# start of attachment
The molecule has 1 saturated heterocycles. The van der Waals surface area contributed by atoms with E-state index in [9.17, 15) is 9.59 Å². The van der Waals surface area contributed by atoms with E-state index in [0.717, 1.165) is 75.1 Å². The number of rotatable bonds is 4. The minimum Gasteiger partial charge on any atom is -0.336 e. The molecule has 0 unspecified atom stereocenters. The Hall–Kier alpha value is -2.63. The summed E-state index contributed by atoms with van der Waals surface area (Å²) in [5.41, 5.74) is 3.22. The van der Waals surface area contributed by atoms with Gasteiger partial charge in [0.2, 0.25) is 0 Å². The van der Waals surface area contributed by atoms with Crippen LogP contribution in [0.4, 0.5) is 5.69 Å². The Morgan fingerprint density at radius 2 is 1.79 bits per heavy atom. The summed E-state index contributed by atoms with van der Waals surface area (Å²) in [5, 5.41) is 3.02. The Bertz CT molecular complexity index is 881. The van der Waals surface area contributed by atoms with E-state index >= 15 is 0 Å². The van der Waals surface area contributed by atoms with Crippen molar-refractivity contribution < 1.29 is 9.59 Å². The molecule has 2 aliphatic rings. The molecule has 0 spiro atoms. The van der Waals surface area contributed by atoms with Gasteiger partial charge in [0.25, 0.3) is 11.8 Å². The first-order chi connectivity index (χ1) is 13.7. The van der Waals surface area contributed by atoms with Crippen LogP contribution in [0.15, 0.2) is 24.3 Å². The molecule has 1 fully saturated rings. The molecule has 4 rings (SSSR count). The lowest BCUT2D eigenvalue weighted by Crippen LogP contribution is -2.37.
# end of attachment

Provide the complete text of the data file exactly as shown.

The molecule has 1 saturated heterocycles. The van der Waals surface area contributed by atoms with E-state index in [9.17, 15) is 9.59 Å². The van der Waals surface area contributed by atoms with E-state index in [0.717, 1.165) is 75.1 Å². The number of rotatable bonds is 4. The minimum Gasteiger partial charge on any atom is -0.336 e. The molecule has 0 unspecified atom stereocenters. The Hall–Kier alpha value is -2.63. The summed E-state index contributed by atoms with van der Waals surface area (Å²) in [5.41, 5.74) is 3.22. The van der Waals surface area contributed by atoms with Gasteiger partial charge in [0.2, 0.25) is 0 Å². The van der Waals surface area contributed by atoms with Crippen LogP contribution in [0.4, 0.5) is 5.69 Å². The Morgan fingerprint density at radius 2 is 1.79 bits per heavy atom. The summed E-state index contributed by atoms with van der Waals surface area (Å²) in [5, 5.41) is 3.02. The Bertz CT molecular complexity index is 881. The van der Waals surface area contributed by atoms with E-state index >= 15 is 0 Å². The van der Waals surface area contributed by atoms with Crippen molar-refractivity contribution < 1.29 is 9.59 Å². The molecule has 2 aliphatic rings. The molecule has 0 spiro atoms. The van der Waals surface area contributed by atoms with Gasteiger partial charge in [0.25, 0.3) is 11.8 Å². The first-order chi connectivity index (χ1) is 13.7. The van der Waals surface area contributed by atoms with Crippen LogP contribution in [0.15, 0.2) is 24.3 Å². The molecule has 1 fully saturated rings. The molecule has 4 rings (SSSR count). The lowest BCUT2D eigenvalue weighted by Crippen LogP contribution is -2.37.